August 3, 2012 by Paula Reed Nancarrow
Review of Katherine Glover’s Dead Wrong at Patrick’s Cabaret
What is truth? said jesting Pilate. And did not stay for an answer. So much for justice in court.
This was a gripping show, and I’d recommend it to anyone, but particularly to storytellers and memoirists – because it calls into question the very material we work with. The story is about the wrongful conviction of a man for rape and violent assault, from the perspective of a woman who was certain she had identified the correct man. No one in this story – with the exception of the sociopath who commits the actual crimes described – is a villain. In and of itself, it is a powerful tale, and Katherine dramatizes it well. Her character moves along a trajectory few of us recognize as fluid: from being someone who is a victim of crime to someone who has perpetrated an injustice and now seeks to set it right. She finds herself implicated in a system which is inherently racist, one burdened by the entropy of CYA logic and the failure of remorse and compassion to effect change. This is not only an important story; it is masterfully portrayed. Once more I appreciate what people who commit their lives to their art are offering the rest of us, and it humbles me.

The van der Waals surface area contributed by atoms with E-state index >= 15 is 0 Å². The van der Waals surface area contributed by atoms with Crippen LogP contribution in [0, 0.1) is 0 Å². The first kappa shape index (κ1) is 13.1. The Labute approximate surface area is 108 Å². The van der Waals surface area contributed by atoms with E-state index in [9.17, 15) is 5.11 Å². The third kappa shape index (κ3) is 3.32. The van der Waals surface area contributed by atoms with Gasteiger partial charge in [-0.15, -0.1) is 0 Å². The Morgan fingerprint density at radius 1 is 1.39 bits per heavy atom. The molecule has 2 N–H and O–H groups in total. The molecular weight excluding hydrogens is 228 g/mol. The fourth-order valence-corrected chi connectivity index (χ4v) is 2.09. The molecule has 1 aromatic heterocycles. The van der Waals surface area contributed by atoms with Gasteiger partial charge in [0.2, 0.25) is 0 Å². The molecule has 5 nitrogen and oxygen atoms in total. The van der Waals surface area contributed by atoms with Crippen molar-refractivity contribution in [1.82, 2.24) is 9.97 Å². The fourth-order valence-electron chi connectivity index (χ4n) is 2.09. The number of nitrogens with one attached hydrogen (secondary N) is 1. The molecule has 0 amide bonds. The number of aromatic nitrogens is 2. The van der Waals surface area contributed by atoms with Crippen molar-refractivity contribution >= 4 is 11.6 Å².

One thing I would like that did not happen on opening night: a call to action on the part of the performer. She makes reference in her program to the Innocence Project of Minnesota, but did not mention them in her closing to the audience. Since the story ends on a difficult – albeit realistic – note, it would be helpful to know what concrete things can be done to mitigate the problem described. On a more general level, this story has me thinking about the nature of memory as it relates to what I consider “true” in storytelling in ways that will be provocative and fruitful in my own work for a long time to come.